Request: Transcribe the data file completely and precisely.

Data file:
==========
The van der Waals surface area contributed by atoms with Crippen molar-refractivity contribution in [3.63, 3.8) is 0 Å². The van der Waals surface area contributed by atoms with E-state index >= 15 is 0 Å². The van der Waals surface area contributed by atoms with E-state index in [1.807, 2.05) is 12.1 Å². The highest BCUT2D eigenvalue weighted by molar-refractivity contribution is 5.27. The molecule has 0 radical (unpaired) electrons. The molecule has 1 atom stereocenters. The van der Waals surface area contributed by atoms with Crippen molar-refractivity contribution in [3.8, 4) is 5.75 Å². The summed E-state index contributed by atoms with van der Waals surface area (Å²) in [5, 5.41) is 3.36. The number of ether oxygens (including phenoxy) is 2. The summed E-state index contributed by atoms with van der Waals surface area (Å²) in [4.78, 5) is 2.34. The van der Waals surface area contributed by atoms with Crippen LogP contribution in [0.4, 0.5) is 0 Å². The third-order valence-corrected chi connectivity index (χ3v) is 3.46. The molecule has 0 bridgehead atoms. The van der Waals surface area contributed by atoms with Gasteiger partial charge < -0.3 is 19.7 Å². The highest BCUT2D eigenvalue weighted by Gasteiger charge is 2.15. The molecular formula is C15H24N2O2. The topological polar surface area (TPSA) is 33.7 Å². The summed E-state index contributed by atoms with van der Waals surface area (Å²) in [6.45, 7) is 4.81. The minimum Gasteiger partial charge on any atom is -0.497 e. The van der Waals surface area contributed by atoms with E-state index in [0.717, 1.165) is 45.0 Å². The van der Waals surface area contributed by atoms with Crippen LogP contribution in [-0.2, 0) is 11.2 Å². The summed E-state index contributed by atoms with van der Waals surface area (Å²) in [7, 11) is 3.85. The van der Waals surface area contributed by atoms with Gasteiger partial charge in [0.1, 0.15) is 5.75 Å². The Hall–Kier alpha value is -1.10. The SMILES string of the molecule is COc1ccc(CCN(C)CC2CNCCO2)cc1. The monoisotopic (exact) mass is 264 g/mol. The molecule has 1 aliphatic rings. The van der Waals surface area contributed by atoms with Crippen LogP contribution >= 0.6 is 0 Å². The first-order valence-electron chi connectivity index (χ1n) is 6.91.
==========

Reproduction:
The van der Waals surface area contributed by atoms with Crippen molar-refractivity contribution in [3.63, 3.8) is 0 Å². The van der Waals surface area contributed by atoms with E-state index >= 15 is 0 Å². The van der Waals surface area contributed by atoms with E-state index in [1.807, 2.05) is 12.1 Å². The highest BCUT2D eigenvalue weighted by molar-refractivity contribution is 5.27. The molecule has 0 radical (unpaired) electrons. The molecule has 1 atom stereocenters. The van der Waals surface area contributed by atoms with Crippen molar-refractivity contribution in [3.8, 4) is 5.75 Å². The summed E-state index contributed by atoms with van der Waals surface area (Å²) in [5, 5.41) is 3.36. The number of ether oxygens (including phenoxy) is 2. The summed E-state index contributed by atoms with van der Waals surface area (Å²) in [4.78, 5) is 2.34. The van der Waals surface area contributed by atoms with Crippen LogP contribution in [0.4, 0.5) is 0 Å². The third-order valence-corrected chi connectivity index (χ3v) is 3.46. The molecule has 0 bridgehead atoms. The van der Waals surface area contributed by atoms with Gasteiger partial charge < -0.3 is 19.7 Å². The highest BCUT2D eigenvalue weighted by Gasteiger charge is 2.15. The molecular formula is C15H24N2O2. The topological polar surface area (TPSA) is 33.7 Å². The summed E-state index contributed by atoms with van der Waals surface area (Å²) in [6.45, 7) is 4.81. The minimum Gasteiger partial charge on any atom is -0.497 e. The van der Waals surface area contributed by atoms with E-state index in [0.717, 1.165) is 45.0 Å². The van der Waals surface area contributed by atoms with Crippen LogP contribution in [-0.2, 0) is 11.2 Å². The summed E-state index contributed by atoms with van der Waals surface area (Å²) in [7, 11) is 3.85. The van der Waals surface area contributed by atoms with Gasteiger partial charge in [0.1, 0.15) is 5.75 Å². The Hall–Kier alpha value is -1.10. The SMILES string of the molecule is COc1ccc(CCN(C)CC2CNCCO2)cc1. The monoisotopic (exact) mass is 264 g/mol. The molecule has 1 aliphatic rings. The van der Waals surface area contributed by atoms with Crippen LogP contribution >= 0.6 is 0 Å². The first-order valence-electron chi connectivity index (χ1n) is 6.91.